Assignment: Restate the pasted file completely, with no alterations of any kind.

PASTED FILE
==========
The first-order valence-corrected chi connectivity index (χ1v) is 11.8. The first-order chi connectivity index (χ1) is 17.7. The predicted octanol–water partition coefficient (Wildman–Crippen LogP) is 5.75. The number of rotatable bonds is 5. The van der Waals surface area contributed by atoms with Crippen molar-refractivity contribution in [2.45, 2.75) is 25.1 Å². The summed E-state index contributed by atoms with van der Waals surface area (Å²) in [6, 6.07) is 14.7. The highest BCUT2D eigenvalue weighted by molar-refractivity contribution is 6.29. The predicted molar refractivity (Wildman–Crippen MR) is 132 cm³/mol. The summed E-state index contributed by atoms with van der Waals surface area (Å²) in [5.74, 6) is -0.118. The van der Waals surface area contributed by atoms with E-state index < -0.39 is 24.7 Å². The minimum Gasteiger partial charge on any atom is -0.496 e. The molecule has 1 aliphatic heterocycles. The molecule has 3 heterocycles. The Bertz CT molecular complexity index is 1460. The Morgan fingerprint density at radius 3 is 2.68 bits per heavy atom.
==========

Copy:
The first-order valence-corrected chi connectivity index (χ1v) is 11.8. The first-order chi connectivity index (χ1) is 17.7. The predicted octanol–water partition coefficient (Wildman–Crippen LogP) is 5.75. The number of rotatable bonds is 5. The van der Waals surface area contributed by atoms with Crippen molar-refractivity contribution in [2.45, 2.75) is 25.1 Å². The summed E-state index contributed by atoms with van der Waals surface area (Å²) in [6, 6.07) is 14.7. The highest BCUT2D eigenvalue weighted by molar-refractivity contribution is 6.29. The predicted molar refractivity (Wildman–Crippen MR) is 132 cm³/mol. The summed E-state index contributed by atoms with van der Waals surface area (Å²) in [5.74, 6) is -0.118. The van der Waals surface area contributed by atoms with E-state index < -0.39 is 24.7 Å². The minimum Gasteiger partial charge on any atom is -0.496 e. The molecule has 1 aliphatic heterocycles. The molecule has 3 heterocycles. The Bertz CT molecular complexity index is 1460. The Morgan fingerprint density at radius 3 is 2.68 bits per heavy atom.